It can be surprising when a friend comes out as transgender, and maybe you’re not sure exactly how to be helpful and supportive. Here are some pointers for how to stand by your trans friend(s).
1. If your friend is misgendered, correct the person who messed up. It can be scary to stand up for yourself after being misgendered, so it’s very helpful to have a supportive friend to stand up for you.
2. If you misgender your friend, notice, apologize and move on. Making a big deal out of your mistake is more uncomfortable for everyone involved. As long as you’re learning, it’s okay to mess up!
3. Make sure your friend is comfortable talking about their trans experience before asking about it. Not every trans person is as open about their experience as trans people you may see online. If you ask questions that make them feel different without their permission, it may make them feel othered, abnormal or like you are questioning their gender identity.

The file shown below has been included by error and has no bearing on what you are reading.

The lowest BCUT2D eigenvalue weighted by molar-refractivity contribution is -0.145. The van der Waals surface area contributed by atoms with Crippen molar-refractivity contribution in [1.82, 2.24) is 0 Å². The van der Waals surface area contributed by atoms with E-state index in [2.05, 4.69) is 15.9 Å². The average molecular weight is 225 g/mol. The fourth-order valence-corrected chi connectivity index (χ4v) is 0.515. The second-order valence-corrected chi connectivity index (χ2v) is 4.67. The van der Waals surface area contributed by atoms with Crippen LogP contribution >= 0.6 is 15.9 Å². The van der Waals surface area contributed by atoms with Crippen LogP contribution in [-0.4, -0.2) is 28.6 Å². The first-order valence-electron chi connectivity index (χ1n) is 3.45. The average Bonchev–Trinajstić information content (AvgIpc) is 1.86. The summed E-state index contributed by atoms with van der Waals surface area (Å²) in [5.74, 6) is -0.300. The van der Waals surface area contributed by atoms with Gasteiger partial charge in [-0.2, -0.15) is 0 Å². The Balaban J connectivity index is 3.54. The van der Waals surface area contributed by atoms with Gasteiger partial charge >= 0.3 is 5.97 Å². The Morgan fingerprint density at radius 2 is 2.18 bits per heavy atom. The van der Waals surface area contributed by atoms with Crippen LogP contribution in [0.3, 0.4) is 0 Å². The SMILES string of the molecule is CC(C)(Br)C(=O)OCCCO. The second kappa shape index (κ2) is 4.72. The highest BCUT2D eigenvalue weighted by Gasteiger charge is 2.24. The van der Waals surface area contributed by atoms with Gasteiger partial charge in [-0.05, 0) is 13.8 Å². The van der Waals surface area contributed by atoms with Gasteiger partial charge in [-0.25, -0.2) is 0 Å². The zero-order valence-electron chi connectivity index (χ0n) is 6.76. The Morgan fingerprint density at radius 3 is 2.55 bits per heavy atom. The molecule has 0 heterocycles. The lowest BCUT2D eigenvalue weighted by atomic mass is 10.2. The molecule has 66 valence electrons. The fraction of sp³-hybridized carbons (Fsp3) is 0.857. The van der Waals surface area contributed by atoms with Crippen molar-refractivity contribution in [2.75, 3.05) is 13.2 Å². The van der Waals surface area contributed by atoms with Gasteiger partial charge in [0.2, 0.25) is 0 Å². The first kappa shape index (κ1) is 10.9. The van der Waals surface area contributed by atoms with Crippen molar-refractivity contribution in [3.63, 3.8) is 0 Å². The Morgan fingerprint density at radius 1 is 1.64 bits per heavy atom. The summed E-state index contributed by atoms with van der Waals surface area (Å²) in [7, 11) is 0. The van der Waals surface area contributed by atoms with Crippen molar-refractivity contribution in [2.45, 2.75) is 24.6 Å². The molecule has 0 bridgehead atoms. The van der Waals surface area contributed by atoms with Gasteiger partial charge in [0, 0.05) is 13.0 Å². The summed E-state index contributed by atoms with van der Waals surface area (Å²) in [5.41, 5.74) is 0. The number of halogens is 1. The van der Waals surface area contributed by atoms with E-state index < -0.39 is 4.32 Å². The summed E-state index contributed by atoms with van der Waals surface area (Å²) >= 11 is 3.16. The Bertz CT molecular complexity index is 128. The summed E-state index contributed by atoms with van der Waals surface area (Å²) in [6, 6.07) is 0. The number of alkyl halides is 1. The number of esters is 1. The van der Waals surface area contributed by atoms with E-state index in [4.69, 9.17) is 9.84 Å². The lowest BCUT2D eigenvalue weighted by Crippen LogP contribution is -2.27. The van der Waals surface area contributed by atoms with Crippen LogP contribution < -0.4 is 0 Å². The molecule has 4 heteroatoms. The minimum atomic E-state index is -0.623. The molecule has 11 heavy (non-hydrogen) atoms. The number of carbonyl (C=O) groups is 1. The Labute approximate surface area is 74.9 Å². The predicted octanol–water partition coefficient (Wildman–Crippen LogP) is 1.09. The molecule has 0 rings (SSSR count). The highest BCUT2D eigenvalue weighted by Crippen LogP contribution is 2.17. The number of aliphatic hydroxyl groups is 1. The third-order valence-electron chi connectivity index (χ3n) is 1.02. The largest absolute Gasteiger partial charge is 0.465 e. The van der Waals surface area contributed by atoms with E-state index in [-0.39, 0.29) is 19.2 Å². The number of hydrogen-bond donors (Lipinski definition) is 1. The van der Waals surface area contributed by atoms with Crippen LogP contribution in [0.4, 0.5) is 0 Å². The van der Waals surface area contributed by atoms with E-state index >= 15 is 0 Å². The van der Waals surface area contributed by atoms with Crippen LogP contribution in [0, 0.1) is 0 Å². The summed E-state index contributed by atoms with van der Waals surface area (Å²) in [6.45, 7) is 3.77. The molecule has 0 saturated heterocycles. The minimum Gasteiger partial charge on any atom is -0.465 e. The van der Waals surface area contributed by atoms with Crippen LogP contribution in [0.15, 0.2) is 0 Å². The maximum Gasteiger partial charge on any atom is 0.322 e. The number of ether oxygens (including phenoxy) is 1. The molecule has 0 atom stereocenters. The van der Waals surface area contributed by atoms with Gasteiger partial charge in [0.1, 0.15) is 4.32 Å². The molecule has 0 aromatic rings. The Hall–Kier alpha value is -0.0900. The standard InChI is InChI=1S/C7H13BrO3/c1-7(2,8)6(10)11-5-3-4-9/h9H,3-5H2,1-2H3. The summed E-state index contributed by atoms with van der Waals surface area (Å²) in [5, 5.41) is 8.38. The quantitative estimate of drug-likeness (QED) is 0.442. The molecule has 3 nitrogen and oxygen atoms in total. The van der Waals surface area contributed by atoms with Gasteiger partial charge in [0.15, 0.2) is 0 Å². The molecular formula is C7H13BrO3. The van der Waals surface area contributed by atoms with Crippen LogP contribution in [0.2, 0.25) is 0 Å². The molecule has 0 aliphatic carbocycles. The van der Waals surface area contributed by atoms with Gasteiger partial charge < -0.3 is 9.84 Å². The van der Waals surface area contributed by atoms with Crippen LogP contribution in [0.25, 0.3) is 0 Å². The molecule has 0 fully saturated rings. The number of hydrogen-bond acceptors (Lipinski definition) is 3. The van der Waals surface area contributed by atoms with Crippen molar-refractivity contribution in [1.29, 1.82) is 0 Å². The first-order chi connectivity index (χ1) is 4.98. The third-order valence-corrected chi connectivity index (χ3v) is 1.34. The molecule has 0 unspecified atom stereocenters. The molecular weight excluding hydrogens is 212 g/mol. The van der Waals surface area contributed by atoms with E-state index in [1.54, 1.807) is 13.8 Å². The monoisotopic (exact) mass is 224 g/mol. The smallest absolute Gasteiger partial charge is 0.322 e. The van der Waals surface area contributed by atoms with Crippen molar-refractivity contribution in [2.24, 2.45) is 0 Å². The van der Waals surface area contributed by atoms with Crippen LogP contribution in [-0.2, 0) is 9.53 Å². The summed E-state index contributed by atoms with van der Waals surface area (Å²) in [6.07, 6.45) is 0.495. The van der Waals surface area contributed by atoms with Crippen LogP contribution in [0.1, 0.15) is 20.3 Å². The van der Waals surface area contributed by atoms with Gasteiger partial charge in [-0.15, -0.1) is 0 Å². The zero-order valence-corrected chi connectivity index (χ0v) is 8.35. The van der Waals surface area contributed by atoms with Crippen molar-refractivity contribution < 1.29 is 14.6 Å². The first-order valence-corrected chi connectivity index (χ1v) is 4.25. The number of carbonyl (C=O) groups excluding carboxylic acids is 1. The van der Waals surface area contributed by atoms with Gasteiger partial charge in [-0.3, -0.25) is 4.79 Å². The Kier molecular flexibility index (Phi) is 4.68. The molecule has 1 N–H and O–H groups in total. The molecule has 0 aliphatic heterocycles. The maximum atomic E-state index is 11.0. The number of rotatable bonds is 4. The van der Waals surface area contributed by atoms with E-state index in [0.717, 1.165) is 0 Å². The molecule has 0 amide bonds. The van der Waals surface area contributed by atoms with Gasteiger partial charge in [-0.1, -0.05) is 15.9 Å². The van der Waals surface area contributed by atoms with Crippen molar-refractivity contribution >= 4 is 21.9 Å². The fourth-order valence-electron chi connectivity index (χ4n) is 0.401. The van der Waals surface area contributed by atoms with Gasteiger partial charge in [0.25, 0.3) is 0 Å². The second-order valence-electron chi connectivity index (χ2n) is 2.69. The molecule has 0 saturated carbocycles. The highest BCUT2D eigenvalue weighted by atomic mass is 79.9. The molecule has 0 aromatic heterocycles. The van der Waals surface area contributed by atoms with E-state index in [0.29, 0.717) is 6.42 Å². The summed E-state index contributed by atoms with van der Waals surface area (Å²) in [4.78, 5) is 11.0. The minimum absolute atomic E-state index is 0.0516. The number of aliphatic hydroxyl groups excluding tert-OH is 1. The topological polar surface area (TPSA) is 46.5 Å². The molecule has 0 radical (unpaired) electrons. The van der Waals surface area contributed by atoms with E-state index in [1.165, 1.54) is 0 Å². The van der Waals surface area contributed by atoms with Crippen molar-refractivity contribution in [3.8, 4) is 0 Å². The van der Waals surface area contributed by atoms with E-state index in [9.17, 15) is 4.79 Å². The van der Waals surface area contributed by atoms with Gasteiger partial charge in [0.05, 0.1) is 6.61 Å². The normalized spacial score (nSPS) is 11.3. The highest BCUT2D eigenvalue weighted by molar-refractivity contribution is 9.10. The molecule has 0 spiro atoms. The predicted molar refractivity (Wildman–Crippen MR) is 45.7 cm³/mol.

4. Don’t expect them to “prove” their gender identity. It’s not fair to impose gender roles onto transgender people that you wouldn’t onto a cisgender person. For example, trans women shouldn’t be expected to be hyperfeminine because not all cisgender women are hyperfeminine.
5. Don’t shame them for talking about being trans. If your friend opens up to you about their experiences as a trans person, try to be open to it. If it makes you uncomfortable to talk about it, express that instead of harboring secret annoyance or resentment.
6. Never out them, even if you think people already know. Outing your friend as trans to their family, or to anyone at all, can put them in a dangerous or potentially life-threatening situation. Even if you think a person already knows your friend is trans, better safe than sorry.
Please remember, no two people are alike– this list doesn’t apply to all transgender people. The best way to make sure you’re respecting your friend’s wishes is to ask them what those wishes are.